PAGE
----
For more information regarding the City of Cloquet’s I&I Reduction Program, click the following link:

  • 2011 Inflow & Infiltration Annual Report

Sump Pumps

Part of the City’s Inflow and Infiltration (I&I) Reduction Program involves an inspection of every building in Cloquet to identify and eliminate sources of I&I. These may include things such as roof drains, down spouts, footing drain tile or sump pumps, which are improperly connected to the sanitary sewer system. These types of connections are a violation of both state law and city ordinance.

Improperly installed footing drain tile and sump pumps are a major target of the City’s inspection program. Building drain tile installed around the outside perimeter of a building’s foundation must be piped to a sump pit inside the basement. A sump pump is then installed in the pit to pump collected groundwater to the outside and away from the building. In some cases, these pits have been tied directly to the building’s sanitary sewer line and flow into the city system. In other cases, property owners have installed sump pumps, only to discharge their water into a laundry tub or floor drain. All sump pumps from building drain tile must be piped directly to the outside of the building. They cannot be run to floor drains, laundry tubs or to any sanitary sewer connection.

Improperly installed sump pumps, or drain tile systems will also have a direct impact on individual owners. If a non-compliant system is identified and it is determined that it is contributing to I&I, by City ordinance the owner could be charged an additional sewer fee that ranges between $15 and $50 per month. Cloquet has yet to begin charging such fees, but recent updates to the City’s utility ordinance includes such a fee in the event owners ignore or fail to correct non-compliant systems.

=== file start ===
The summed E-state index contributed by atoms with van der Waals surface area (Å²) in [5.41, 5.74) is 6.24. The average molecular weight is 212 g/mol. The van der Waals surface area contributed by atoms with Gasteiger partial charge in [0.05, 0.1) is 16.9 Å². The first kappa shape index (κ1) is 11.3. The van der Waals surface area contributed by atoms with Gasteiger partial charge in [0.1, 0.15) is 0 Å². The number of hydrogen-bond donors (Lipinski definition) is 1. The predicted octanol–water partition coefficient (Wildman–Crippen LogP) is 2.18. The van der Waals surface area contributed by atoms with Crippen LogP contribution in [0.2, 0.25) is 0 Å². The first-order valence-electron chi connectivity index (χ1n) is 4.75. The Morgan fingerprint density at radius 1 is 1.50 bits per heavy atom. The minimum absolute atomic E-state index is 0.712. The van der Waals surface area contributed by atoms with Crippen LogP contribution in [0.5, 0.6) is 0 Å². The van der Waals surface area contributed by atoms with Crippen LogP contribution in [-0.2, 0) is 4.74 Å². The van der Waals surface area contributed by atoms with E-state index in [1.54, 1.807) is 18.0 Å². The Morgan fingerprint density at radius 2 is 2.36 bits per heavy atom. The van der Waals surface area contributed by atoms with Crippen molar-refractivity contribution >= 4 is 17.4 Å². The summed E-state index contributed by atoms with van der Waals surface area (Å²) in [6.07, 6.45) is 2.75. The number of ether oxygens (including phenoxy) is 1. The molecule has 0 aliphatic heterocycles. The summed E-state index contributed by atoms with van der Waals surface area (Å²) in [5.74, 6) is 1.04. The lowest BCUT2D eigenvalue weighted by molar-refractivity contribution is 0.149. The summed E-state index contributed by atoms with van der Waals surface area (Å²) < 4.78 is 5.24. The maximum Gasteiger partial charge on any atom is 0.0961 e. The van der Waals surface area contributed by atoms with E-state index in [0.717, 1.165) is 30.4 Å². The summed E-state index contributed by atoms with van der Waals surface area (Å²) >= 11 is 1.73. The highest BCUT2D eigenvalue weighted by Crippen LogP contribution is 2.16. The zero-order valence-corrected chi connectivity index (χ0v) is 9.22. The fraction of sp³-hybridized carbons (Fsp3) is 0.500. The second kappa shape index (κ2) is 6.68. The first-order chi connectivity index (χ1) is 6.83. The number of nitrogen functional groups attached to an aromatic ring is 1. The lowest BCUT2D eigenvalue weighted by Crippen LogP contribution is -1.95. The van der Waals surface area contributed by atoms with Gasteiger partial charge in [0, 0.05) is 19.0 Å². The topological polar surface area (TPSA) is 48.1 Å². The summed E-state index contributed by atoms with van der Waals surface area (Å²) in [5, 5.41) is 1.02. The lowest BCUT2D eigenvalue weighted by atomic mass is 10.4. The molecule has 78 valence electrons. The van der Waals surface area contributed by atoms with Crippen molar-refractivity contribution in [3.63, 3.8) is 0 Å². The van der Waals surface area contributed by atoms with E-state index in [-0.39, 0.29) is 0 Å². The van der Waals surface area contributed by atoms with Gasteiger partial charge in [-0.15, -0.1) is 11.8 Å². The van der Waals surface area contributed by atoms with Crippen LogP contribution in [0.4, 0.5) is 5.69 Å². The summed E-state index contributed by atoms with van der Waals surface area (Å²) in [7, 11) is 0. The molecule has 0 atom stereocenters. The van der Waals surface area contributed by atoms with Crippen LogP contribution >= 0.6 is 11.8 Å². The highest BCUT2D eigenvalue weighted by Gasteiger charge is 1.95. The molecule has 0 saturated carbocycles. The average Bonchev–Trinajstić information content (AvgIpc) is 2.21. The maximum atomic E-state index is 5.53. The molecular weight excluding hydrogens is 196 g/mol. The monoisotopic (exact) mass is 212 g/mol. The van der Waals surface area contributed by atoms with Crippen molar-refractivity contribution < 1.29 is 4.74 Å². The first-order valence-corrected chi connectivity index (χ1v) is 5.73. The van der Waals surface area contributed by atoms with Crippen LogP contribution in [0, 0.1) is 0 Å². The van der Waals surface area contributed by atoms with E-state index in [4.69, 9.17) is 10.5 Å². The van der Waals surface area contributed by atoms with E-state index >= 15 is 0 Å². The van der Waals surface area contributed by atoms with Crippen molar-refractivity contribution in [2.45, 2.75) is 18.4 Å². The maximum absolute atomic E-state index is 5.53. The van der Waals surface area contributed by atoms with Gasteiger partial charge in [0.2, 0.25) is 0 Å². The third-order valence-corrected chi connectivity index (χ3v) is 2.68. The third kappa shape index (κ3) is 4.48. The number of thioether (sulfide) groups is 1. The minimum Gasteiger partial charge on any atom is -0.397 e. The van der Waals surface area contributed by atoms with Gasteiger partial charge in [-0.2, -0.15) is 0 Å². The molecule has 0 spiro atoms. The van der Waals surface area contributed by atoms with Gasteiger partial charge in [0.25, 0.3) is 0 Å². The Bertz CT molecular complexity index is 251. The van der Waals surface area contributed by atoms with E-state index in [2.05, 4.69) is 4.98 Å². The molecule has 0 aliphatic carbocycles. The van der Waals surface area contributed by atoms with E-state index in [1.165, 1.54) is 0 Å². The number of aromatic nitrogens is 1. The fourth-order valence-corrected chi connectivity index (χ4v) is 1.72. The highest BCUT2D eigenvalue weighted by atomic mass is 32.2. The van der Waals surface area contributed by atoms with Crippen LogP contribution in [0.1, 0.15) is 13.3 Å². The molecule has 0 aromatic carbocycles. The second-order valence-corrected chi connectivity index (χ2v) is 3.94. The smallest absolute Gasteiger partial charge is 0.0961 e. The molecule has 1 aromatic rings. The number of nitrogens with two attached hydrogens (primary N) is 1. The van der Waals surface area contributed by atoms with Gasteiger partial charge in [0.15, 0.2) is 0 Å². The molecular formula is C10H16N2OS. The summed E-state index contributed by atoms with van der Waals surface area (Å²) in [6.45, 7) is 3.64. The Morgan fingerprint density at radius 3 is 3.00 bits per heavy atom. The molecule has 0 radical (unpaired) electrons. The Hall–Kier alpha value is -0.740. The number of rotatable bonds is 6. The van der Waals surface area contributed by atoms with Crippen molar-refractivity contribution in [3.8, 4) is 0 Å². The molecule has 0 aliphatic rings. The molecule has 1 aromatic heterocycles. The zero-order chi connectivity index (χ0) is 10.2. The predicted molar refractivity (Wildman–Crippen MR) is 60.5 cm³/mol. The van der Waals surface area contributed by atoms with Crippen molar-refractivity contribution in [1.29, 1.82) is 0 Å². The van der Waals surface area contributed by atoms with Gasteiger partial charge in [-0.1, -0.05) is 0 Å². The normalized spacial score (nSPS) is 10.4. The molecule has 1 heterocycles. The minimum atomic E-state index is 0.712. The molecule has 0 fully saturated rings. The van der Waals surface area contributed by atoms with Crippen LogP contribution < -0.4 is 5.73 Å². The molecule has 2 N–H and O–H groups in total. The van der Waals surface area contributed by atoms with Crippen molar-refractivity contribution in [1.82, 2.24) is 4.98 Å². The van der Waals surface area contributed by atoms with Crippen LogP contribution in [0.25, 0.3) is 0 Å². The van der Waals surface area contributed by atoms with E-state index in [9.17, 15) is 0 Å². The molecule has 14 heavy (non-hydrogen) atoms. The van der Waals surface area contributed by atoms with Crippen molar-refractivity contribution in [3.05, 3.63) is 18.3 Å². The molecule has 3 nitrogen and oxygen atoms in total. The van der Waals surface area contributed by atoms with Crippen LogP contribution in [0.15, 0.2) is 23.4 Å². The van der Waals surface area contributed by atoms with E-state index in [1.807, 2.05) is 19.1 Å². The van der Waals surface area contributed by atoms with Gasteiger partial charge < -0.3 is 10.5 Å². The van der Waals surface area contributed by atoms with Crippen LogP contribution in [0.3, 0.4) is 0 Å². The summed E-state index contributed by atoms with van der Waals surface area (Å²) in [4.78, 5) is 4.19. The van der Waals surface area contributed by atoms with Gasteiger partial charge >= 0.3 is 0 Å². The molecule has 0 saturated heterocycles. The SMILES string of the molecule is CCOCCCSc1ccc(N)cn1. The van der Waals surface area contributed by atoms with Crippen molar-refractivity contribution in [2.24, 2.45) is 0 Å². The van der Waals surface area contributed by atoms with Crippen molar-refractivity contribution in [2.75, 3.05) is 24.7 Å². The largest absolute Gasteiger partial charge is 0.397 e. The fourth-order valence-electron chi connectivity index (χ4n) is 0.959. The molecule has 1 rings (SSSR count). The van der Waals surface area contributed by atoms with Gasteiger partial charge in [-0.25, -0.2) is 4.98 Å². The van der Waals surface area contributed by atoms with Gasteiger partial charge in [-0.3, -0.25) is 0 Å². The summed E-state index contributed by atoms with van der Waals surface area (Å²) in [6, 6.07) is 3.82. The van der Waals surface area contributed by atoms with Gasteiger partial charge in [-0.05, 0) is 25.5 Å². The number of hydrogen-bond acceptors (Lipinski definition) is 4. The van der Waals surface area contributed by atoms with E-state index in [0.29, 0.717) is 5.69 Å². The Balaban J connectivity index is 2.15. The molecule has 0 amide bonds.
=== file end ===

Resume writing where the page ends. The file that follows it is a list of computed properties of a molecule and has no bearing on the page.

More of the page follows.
Illegal or improperly installed roof drains, drain tile and sump pump systems are, in most cases, a matter of people just not knowing the regulations. Years ago there were no regulations that prohibited them. In any event, these must be disconnected from the sanitary sewer as soon as possible. City staff are available to provide technical assistance in correcting your situation. To set up an appointment please contact the City Engineer’s office by calling 879-6758. For more information regarding the proper installation of sump pumps, click the following links:

More Information

The City of Cloquet is a member of the Regional Stormwater Protection Team, a great resource for more information about keeping area creeks, rivers and Lake Superior clean.